BACKGROUND: Obturator hernia (OH) is a rare but serious disease associated with high morbidity and mortality because of patients' advanced age and comorbidities. This study evaluated the feasibility of a laparoscopic approach for OH. STUDY DESIGN: We retrospectively reviewed the records of 32 patients (median age: 84 years; 31 women) with OH treated between 2003 and 2016. RESULTS: Five patients with incidental OH underwent totally extraperitoneal (TEP) repair...
March 6, 2018: Journal of the American College of Surgeons
H Hande Aydinli, Colin Peirce, Erman Aytac, Feza H Remzi
INTRODUCTION: Abdominal wound closure is a challenge in patients undergoing colorectal surgery with a complex history of multiple abdominopelvic operations. Loss of domain of the abdominal fascia because of prior laparotomies precludes the use of simple, everyday abdominal wound closure techniques. Furthermore, ongoing intra-abdominal sepsis, with or without a concurrent entero- or colocutaneous fistula, increases the risk of postoperative morbidity and mortality in this patient population...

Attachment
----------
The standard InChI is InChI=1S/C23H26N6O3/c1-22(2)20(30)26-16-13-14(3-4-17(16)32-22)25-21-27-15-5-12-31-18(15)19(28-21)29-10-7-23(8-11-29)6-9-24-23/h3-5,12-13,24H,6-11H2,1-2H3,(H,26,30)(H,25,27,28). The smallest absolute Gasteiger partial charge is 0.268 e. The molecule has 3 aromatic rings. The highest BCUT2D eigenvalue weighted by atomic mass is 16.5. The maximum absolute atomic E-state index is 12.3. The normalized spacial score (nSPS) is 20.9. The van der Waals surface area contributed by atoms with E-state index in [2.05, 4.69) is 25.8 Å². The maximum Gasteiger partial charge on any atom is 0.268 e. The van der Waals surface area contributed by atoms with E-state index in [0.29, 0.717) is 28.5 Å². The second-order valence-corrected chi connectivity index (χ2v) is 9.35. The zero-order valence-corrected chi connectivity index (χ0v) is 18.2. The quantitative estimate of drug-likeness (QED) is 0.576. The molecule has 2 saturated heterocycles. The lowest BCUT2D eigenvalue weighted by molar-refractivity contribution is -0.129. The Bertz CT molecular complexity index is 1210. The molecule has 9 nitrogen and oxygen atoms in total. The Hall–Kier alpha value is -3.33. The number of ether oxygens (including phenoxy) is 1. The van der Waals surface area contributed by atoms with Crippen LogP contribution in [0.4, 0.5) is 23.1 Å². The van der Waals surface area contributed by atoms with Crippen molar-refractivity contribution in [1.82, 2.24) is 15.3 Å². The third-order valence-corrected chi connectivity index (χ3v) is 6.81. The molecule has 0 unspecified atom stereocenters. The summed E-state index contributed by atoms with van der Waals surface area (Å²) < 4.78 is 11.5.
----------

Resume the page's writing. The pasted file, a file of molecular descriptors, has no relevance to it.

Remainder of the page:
April 2018: Diseases of the Colon and Rectum
Karine Moschetti, Véra Zabrodina, Tenzin Wangmo, Alberto Holly, Jean-Blaise Wasserfallen, Bernice S Elger, Bruno Gravier
BACKGROUND: Prison health systems are subject to increasing pressures given the specific health needs of a growing and aging prison population. Identifying the drivers of medical spending among incarcerated individuals is therefore key for health care governance in prisons. This study assesses the determinants of individual health care expenditures within the prisons of the canton of Vaud, a large region of Switzerland. METHODS: We use a unique dataset linking demographic and prison stay characteristics as well as objective measures of morbidity to detailed medical invoice data...